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In the "Bankruptcy is Bad News for Unions" Department, Appeals Court Rules That Bankruptcy Law "Trumps" The National Labor Relations Act in Taj Mahal Casino Reorganization Case

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by   Samuel Morris               Godwin Morris Laurenzi Bloomfield

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 In the "Bankruptcy is Bad News for Unions" Department, Appeals Court Rules That Bankruptcy Law "Trumps" The National Labor Relations Act in Taj Mahal Casino Reorganization Case

Bankruptcy Law "Trumps" The National Labor Relations Act in Casino Reorganization Case

2/2/2016

by

Jeffrey Klamut  

 

 

 

 

 

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In a case of first impression, the United States Court of Appeals for the Third Circuit recently ruled that federal bankruptcy courts may extinguish a Chapter 11 employer's obligations under an expired collective bargaining agreement pursuant to Section 1113 of the Bankruptcy Code where such relief is necessary to permit reorganization. In re: Trump Entertainment Resorts, 2016 WL 191926 (3d Cir. 2016).

The Trump Entertainment case arose from a Chapter 11 bankruptcy petition filed by the owners of the Trump Taj Mahal Casino. Shortly after it filed for bankruptcy, Trump Entertainment's collective bargaining agreement (CBA) with UNITE HERE Local 54 (Union) expired. After the CBA expired, Trump Entertainment was unable to reach a successor agreement with the Union. As a result, the National Labor Relations Act (NLRA) required it to maintain the "status quo" under the terms of the expired CBA until it reached a new agreement or a bargaining impasse with the Union. The "status quo" included paying $13.5 to $15 million each year in pension, health and welfare contributions.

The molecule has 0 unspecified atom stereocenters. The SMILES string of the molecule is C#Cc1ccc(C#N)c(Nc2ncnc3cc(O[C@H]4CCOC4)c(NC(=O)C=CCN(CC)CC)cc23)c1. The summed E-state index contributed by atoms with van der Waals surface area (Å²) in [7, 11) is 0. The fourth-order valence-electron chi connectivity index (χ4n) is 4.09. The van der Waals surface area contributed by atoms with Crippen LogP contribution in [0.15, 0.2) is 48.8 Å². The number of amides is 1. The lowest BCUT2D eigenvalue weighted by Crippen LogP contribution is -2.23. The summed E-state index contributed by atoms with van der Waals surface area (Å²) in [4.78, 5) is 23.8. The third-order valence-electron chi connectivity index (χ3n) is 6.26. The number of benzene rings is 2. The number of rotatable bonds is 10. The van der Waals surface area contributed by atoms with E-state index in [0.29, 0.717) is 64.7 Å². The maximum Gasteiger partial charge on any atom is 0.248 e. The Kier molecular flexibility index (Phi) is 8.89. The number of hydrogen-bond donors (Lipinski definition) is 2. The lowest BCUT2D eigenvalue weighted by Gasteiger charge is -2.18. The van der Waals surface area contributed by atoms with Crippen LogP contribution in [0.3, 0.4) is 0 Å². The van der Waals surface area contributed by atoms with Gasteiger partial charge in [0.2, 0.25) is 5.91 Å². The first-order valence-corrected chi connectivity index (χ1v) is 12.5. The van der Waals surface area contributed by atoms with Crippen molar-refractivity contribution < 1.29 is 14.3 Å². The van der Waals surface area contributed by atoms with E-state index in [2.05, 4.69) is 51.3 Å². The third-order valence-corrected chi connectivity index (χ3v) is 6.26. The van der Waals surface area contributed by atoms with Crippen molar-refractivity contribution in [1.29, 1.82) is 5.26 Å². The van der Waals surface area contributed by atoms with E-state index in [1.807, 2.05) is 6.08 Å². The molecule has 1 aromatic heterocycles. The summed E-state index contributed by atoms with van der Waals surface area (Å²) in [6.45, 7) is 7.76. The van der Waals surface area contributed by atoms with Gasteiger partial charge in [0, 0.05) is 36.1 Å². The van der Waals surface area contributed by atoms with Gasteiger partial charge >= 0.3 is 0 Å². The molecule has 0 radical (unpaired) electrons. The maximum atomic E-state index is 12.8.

During bankruptcy proceedings, Trump Entertainment filed a motion pursuant to 11 U.S.C. ยง 1113 seeking to reject the expired CBA and implement its most recent bargaining proposal to the Union. It argued that rejection of the expired CBA's terms was necessary to its reorganization under Chapter 11. In response, the Union argued, among other things, that Section 1113 applies only to current collective bargaining agreements and did not permit rejection of an expired CBA's terms, because those terms continue by operation of labor law and not contract.

The bankruptcy court granted Trump Entertainment's motion, finding that it was necessary to permit reorganization. On appeal, the Third Circuit affirmed the bankruptcy court's decision. The court held that an employer's post-contract status quo obligations under the NLRA do not necessarily take precedence over its need to successfully reorganize under Chapter 11. The court reasoned that Trump Entertainment "should not be bound by the expired agreement's burdensome terms until the parties negotiate to impasse. That interpretation of the statute would undercut the rehabilitative function of Chapter 11."

Notably, the National Labor Relations Board (NLRB) filed an amicus brief in support of the Union. The NLRB argued that "the duties of the parties during the period after expiration of a collective bargaining agreement constitute an area of labor law reserved exclusively for the expertise of the National Labor Relations Board." The court, however, explained that "when the employer's statutory obligations to maintain the status quo under the terms of an expired CBA will undermine the debtor's ability to reorganize and remain in business, it is the expertise of the Bankruptcy Court which is needed rather than that of the NLRB." Therefore, the court concluded that Section 1113 of the Bankruptcy Code applied to both extant and expired CBAs.

The Trump Entertainment case is significant for employers in reorganization, because it eliminates the need for union negotiations to reach an actual impasse before new terms can be implemented and, perhaps more importantly, it avoids the possibility that the NLRB could file a claim during the bankruptcy proceeding that would overturn a change in the employees' terms and conditions of employment.

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